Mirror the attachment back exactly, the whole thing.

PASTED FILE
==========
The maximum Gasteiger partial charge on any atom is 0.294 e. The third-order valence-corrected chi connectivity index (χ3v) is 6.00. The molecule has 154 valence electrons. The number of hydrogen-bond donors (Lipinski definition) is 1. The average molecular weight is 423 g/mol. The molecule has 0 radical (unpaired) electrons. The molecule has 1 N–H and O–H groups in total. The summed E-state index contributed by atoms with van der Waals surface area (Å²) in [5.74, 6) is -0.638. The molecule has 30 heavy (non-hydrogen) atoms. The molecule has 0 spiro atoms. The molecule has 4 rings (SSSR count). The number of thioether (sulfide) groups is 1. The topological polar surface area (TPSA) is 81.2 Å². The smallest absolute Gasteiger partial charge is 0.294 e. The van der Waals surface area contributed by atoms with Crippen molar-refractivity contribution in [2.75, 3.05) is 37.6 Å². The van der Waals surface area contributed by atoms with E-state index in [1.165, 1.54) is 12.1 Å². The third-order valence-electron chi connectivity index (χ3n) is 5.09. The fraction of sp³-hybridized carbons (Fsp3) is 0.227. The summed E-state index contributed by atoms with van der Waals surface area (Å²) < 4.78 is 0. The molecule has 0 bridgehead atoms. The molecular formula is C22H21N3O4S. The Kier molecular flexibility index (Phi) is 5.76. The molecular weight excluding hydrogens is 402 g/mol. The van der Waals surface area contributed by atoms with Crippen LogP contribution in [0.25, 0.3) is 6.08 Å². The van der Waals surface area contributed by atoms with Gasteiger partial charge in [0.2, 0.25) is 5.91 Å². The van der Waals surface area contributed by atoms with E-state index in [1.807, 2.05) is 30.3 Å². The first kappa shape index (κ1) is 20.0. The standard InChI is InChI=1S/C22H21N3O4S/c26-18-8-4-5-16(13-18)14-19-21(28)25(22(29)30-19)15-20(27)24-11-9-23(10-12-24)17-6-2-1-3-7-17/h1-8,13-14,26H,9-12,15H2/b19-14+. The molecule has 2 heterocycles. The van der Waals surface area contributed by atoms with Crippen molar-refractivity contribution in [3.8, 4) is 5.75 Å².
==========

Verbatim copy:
The maximum Gasteiger partial charge on any atom is 0.294 e. The third-order valence-corrected chi connectivity index (χ3v) is 6.00. The molecule has 154 valence electrons. The number of hydrogen-bond donors (Lipinski definition) is 1. The average molecular weight is 423 g/mol. The molecule has 0 radical (unpaired) electrons. The molecule has 1 N–H and O–H groups in total. The summed E-state index contributed by atoms with van der Waals surface area (Å²) in [5.74, 6) is -0.638. The molecule has 30 heavy (non-hydrogen) atoms. The molecule has 0 spiro atoms. The molecule has 4 rings (SSSR count). The number of thioether (sulfide) groups is 1. The topological polar surface area (TPSA) is 81.2 Å². The smallest absolute Gasteiger partial charge is 0.294 e. The van der Waals surface area contributed by atoms with Crippen molar-refractivity contribution in [2.75, 3.05) is 37.6 Å². The van der Waals surface area contributed by atoms with E-state index in [1.165, 1.54) is 12.1 Å². The third-order valence-electron chi connectivity index (χ3n) is 5.09. The fraction of sp³-hybridized carbons (Fsp3) is 0.227. The summed E-state index contributed by atoms with van der Waals surface area (Å²) < 4.78 is 0. The molecule has 0 bridgehead atoms. The molecular formula is C22H21N3O4S. The Kier molecular flexibility index (Phi) is 5.76. The molecular weight excluding hydrogens is 402 g/mol. The van der Waals surface area contributed by atoms with Crippen LogP contribution in [0.25, 0.3) is 6.08 Å². The van der Waals surface area contributed by atoms with Gasteiger partial charge in [0.2, 0.25) is 5.91 Å². The van der Waals surface area contributed by atoms with E-state index in [1.807, 2.05) is 30.3 Å². The first kappa shape index (κ1) is 20.0. The standard InChI is InChI=1S/C22H21N3O4S/c26-18-8-4-5-16(13-18)14-19-21(28)25(22(29)30-19)15-20(27)24-11-9-23(10-12-24)17-6-2-1-3-7-17/h1-8,13-14,26H,9-12,15H2/b19-14+. The molecule has 2 heterocycles. The van der Waals surface area contributed by atoms with Crippen molar-refractivity contribution in [3.8, 4) is 5.75 Å².